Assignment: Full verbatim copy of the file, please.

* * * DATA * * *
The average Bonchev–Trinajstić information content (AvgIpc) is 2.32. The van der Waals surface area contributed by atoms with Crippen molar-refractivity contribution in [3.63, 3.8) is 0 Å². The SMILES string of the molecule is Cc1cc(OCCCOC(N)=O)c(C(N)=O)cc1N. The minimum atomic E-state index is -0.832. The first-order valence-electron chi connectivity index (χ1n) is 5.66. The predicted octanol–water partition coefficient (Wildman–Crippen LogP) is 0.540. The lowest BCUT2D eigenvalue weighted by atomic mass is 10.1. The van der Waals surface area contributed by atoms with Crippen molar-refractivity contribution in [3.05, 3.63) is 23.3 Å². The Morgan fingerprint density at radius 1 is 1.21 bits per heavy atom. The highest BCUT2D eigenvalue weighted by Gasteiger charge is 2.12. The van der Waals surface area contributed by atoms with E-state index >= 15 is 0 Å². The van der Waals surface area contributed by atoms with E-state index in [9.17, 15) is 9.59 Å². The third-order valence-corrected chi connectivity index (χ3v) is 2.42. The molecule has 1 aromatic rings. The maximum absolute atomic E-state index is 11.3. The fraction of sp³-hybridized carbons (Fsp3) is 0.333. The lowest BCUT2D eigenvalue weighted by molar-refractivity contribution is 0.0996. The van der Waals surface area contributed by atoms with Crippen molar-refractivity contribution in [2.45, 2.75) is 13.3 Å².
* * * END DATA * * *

The average Bonchev–Trinajstić information content (AvgIpc) is 2.32. The van der Waals surface area contributed by atoms with Crippen molar-refractivity contribution in [3.63, 3.8) is 0 Å². The SMILES string of the molecule is Cc1cc(OCCCOC(N)=O)c(C(N)=O)cc1N. The minimum atomic E-state index is -0.832. The first-order valence-electron chi connectivity index (χ1n) is 5.66. The predicted octanol–water partition coefficient (Wildman–Crippen LogP) is 0.540. The lowest BCUT2D eigenvalue weighted by atomic mass is 10.1. The van der Waals surface area contributed by atoms with Crippen molar-refractivity contribution in [3.05, 3.63) is 23.3 Å². The Morgan fingerprint density at radius 1 is 1.21 bits per heavy atom. The highest BCUT2D eigenvalue weighted by Gasteiger charge is 2.12. The van der Waals surface area contributed by atoms with E-state index >= 15 is 0 Å². The van der Waals surface area contributed by atoms with E-state index in [9.17, 15) is 9.59 Å². The third-order valence-corrected chi connectivity index (χ3v) is 2.42. The molecule has 1 aromatic rings. The maximum absolute atomic E-state index is 11.3. The fraction of sp³-hybridized carbons (Fsp3) is 0.333. The lowest BCUT2D eigenvalue weighted by molar-refractivity contribution is 0.0996. The van der Waals surface area contributed by atoms with Crippen molar-refractivity contribution in [2.45, 2.75) is 13.3 Å².